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The spider family Homalonychidae (dusty desert spiders) includes just two described species, both known from the southwestern United States and northwestern Mexico (Crews 2005; Bradley 2013; Platnick 2013). These spiders live in the desert and chaparral and have been found under rocks and plant debris on rocky hillsides and washes. They are ground spiders and do not spin a capture web--they apparently do not  even use a dragline (Crews 2005). Females presumably use silk only for egg sacs and males for wrapping the female during copulation. Homalonychids have unusual stiff setae on their bodies and legs that trap sand and dirt particles (similar setae with the same function have evolved independently in the genus Sicarius [Sicariidae]; Duncan et al. 2007 and references therein). Crews (2009) documented a high degree of variation in the morphology of genitalic characters of both male and female Homalonychidae. Females and juveniles often sit motionless, partly buried in sand, making them difficult to detect. The potential lifespan is at least two years. (Crews 2005)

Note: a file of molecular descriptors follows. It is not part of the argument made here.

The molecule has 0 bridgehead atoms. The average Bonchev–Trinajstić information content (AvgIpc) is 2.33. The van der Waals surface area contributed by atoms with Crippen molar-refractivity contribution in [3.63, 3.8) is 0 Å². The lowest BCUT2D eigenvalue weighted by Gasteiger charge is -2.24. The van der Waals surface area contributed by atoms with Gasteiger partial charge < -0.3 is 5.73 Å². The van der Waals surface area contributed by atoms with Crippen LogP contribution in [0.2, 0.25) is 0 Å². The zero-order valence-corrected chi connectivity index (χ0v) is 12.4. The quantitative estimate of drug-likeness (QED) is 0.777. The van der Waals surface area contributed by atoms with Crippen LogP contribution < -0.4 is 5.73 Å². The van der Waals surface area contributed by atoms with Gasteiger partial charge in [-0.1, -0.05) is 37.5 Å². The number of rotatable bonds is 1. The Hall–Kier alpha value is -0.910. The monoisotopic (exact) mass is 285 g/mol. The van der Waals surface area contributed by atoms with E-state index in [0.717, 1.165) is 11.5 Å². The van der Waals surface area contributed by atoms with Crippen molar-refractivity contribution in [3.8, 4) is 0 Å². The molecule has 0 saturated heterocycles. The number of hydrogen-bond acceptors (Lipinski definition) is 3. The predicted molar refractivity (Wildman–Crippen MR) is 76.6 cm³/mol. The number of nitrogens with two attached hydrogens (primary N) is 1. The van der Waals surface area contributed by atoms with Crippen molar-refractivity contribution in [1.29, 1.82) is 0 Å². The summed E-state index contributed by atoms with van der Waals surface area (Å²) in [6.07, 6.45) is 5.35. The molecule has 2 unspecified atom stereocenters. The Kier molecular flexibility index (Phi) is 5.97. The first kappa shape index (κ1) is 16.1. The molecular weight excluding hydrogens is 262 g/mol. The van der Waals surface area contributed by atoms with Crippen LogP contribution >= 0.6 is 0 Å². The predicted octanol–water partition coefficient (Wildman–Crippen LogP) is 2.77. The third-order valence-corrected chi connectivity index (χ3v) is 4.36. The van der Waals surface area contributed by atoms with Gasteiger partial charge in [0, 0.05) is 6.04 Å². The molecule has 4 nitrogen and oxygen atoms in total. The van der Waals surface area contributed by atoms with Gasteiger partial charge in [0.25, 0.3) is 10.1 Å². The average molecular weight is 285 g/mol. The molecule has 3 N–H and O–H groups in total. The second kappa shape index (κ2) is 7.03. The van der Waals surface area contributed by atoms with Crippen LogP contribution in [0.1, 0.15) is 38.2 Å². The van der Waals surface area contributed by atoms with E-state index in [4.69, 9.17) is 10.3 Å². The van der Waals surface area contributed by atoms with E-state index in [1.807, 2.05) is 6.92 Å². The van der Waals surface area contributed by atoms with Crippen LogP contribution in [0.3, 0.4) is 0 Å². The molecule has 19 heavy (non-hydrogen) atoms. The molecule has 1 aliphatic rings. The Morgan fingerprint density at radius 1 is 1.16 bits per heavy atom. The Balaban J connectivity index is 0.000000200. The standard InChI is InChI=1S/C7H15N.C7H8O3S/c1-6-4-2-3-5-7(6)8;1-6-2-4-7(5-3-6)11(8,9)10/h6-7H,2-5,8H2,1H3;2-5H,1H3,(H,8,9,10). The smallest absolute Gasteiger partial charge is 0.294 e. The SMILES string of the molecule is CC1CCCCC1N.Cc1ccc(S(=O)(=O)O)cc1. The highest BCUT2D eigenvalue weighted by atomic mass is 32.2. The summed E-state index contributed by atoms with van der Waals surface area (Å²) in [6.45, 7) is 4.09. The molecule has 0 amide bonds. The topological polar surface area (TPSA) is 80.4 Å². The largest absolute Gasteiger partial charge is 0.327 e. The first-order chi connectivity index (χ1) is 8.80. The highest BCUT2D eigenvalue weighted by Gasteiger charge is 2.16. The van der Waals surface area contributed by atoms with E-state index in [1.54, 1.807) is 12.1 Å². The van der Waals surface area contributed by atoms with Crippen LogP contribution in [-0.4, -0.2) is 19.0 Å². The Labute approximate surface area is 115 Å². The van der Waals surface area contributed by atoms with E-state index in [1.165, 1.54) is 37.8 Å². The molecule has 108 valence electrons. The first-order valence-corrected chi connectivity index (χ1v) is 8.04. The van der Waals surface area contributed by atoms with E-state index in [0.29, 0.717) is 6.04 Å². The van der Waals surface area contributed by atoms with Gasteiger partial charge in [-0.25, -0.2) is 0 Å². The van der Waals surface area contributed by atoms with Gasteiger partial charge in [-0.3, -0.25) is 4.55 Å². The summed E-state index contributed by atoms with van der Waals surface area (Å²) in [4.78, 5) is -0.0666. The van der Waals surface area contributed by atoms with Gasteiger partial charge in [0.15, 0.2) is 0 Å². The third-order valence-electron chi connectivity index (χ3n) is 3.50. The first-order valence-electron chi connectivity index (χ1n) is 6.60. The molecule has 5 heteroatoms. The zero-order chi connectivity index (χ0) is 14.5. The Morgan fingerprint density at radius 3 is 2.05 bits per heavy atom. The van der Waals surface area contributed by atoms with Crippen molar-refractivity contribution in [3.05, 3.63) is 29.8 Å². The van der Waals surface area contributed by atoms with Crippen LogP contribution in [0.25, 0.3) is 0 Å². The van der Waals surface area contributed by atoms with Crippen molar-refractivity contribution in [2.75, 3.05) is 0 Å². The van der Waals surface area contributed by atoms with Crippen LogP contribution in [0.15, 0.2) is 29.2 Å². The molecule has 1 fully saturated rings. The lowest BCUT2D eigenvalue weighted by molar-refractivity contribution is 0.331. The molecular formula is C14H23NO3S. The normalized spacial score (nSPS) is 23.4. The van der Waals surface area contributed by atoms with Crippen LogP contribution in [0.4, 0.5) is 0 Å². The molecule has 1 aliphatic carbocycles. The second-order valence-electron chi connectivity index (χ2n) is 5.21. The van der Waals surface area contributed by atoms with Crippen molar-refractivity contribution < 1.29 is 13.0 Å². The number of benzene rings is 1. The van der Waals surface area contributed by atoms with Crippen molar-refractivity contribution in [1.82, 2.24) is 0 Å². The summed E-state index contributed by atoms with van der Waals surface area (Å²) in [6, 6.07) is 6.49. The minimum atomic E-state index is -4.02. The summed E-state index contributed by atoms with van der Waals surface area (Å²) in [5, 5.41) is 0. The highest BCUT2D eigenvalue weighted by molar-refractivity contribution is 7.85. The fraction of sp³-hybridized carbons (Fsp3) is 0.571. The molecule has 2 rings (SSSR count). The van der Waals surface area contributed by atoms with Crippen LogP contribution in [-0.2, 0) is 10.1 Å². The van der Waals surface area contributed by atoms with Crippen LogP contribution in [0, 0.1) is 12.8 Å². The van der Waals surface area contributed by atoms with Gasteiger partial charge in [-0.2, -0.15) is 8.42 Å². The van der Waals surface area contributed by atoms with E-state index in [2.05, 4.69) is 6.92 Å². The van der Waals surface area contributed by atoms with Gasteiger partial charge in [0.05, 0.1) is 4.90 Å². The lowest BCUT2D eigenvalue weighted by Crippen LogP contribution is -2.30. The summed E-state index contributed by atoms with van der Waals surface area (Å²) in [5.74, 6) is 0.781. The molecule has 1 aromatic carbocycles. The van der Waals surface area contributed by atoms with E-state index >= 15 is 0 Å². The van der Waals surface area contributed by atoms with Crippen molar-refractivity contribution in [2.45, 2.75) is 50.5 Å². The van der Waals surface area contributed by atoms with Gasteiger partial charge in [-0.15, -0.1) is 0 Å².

Roth (1984) reviewed knowledge of this family as of the early1980s. Vetter and Cokendolpher (2000) described the egg sacs of Homalonychus theologus and Alvarado-Castro and Jiménez (2011) provide a detailed account of the reproductive behavior of H. selenopoides, including the intriguing behavior in which the male wraps silk around part of the female. Domínguez and Jiménes (2005) describe the reproductive behavior and self-burying behavior of H. theologus. Crews and Hedin (2006) undertook a detailed phylogeographic study of Homalonychus in the Southwestern United States and northwestern Mexico.


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